Category Archives: HOT Log

Essential Information for our Investigation.

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My class and I are investigating what happened in Suffield during the pivotal year of 1774. history of Suffield, Connecticut. Because the Boston Tea Party was a turning point for the colonies and their frustration with Parliament, we are trying to see how conversations of freedom and slavery were inspired by these events.
In response to the Boston Tea Party (1773), Parliament drafted the the Coercive Acts in 1774, and residents throughout the thirteen colonies protested these acts in various ways. For instance, our class first studied the western Massachusetts town of Sheffield, and learned that Colonel Ashley hosted citizens at his house; this group composed the Sheffield Resolves. Interestingly, we learned that one of his slaves, Elizabeth Freeman, also known as Mum Bett, was inspired by these conversations of protest and later sued successfully for her own freedom, Brom and Bett v. Ashley (1781). We are now trying to find out what happened in Suffield during the pivotal year of 1774. What part of the population supported the growing patriot cause in Boston? What portion of citizens accepted the dictates of the British Parliament and refused to petition King George III? Who was neutral?

To begin our historical investigation, it is important for us to know more about the founding of Suffield as well as some of the traditions and attitudes of freedom and slavery.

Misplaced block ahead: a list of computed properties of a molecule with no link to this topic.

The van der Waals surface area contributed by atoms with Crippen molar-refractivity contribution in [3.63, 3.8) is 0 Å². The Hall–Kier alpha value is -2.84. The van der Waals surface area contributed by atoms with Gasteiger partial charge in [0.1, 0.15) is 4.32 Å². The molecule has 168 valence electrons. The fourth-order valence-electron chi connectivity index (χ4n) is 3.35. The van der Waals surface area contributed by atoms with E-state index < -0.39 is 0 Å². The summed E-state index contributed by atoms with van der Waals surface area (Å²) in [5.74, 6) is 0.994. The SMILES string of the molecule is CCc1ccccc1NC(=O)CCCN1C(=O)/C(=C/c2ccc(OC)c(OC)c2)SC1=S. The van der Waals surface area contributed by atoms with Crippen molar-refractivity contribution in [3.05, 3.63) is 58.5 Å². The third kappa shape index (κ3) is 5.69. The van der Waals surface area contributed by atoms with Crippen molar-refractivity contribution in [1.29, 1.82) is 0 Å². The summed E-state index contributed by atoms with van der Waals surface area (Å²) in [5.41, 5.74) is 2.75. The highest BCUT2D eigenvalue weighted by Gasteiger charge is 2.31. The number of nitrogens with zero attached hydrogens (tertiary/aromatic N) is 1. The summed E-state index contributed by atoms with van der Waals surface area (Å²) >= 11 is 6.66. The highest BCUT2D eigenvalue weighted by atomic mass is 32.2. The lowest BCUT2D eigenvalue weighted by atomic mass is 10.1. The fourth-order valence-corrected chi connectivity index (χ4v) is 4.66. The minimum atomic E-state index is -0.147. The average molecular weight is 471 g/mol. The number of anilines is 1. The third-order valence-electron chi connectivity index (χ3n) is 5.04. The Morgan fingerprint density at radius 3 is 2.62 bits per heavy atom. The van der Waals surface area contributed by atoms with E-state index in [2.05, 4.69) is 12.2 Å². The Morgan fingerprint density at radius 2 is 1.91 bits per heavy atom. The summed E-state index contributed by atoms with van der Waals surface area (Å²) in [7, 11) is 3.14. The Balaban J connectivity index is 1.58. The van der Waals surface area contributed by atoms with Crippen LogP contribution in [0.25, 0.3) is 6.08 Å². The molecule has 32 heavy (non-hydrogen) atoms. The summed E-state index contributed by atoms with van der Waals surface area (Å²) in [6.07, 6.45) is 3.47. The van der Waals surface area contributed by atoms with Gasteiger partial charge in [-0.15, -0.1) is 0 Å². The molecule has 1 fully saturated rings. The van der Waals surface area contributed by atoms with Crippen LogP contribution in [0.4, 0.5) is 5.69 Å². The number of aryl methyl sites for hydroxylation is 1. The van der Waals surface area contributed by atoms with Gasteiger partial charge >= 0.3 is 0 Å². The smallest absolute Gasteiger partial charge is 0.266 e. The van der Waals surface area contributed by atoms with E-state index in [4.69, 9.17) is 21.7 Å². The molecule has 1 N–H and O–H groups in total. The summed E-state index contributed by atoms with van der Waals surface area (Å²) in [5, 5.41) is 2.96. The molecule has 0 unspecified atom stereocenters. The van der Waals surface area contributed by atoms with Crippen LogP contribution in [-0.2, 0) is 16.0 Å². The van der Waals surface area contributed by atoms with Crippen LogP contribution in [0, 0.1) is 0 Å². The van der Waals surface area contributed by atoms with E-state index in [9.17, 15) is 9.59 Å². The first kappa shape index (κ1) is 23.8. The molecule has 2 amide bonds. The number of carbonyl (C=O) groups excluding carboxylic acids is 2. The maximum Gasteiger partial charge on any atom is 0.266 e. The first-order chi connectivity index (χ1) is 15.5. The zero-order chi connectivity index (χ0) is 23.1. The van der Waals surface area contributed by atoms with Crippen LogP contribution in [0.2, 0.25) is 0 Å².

Suffield is a town in Hartford County. In fact, Suffield was called Southfield until 1674 because it being the southernmost town, that is why in some documents Southfield is referred to our well-known Suffield. (3)

Some people’s reaction to the Boston Tea Party was excitement for the future and some people viewed it as an act of vandalism. The reactions across the American colonies were mixed. Most people did want a peaceful revolution. People just wanted to have a productive trading relationship with England. They did not necessarily want to pay direct taxes levied by

parliament and the government. People of America would have been much more comfortable paying taxes to their local legislatures.

Connecticut, as a part of the thirteen original colonies, responded to the Boston Tea Party and the upcoming events. The day after the Tea Party took place, Connecticut had thrown its full weight behind the neighbors to the north, and was willing to do all CT could to support Boston.

Connecticut, based on the data, supported the loyalists. At the outbreak of the war, Connecticut consisted of six counties and 72 townships. According to the census of 1774, throughout these counties and townships, there existed some 25,000 males between the ages of 16 and 50, of whom about 2,000 identified themselves as Tories. (4) Nowhere was the presence of these individuals stronger than in the southwestern portion of the state, particularly in Fairfield County. (2) However, the question is: did Suffield? What part of the population supported the growing patriot cause in Boston? Was the number of African-American effected in any way? I am looking forward to see what my classmates find in order to solve this part of the puzzle.